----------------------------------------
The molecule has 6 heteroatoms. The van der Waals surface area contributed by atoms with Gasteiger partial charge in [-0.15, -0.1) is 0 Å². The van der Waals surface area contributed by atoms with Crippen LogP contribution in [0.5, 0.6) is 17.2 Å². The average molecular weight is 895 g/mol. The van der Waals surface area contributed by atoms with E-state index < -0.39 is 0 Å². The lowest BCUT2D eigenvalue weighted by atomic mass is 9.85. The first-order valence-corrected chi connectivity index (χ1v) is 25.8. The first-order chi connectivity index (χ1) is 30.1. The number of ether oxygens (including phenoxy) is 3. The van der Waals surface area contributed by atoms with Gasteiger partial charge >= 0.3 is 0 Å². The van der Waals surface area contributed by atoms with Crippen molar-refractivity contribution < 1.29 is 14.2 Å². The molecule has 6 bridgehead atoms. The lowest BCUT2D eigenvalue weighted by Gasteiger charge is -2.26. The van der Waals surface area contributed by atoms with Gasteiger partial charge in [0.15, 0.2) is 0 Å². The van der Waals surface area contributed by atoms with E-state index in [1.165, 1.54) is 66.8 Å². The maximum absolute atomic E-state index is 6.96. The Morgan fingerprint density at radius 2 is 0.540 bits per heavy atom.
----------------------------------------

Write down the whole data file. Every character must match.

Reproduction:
The molecule has 6 heteroatoms. The van der Waals surface area contributed by atoms with Gasteiger partial charge in [-0.15, -0.1) is 0 Å². The van der Waals surface area contributed by atoms with Crippen LogP contribution in [0.5, 0.6) is 17.2 Å². The average molecular weight is 895 g/mol. The van der Waals surface area contributed by atoms with E-state index < -0.39 is 0 Å². The lowest BCUT2D eigenvalue weighted by atomic mass is 9.85. The first-order valence-corrected chi connectivity index (χ1v) is 25.8. The first-order chi connectivity index (χ1) is 30.1. The number of ether oxygens (including phenoxy) is 3. The van der Waals surface area contributed by atoms with Gasteiger partial charge >= 0.3 is 0 Å². The van der Waals surface area contributed by atoms with Crippen molar-refractivity contribution < 1.29 is 14.2 Å². The molecule has 6 bridgehead atoms. The lowest BCUT2D eigenvalue weighted by Gasteiger charge is -2.26. The van der Waals surface area contributed by atoms with Gasteiger partial charge in [0.15, 0.2) is 0 Å². The van der Waals surface area contributed by atoms with E-state index in [1.165, 1.54) is 66.8 Å². The maximum absolute atomic E-state index is 6.96. The Morgan fingerprint density at radius 2 is 0.540 bits per heavy atom.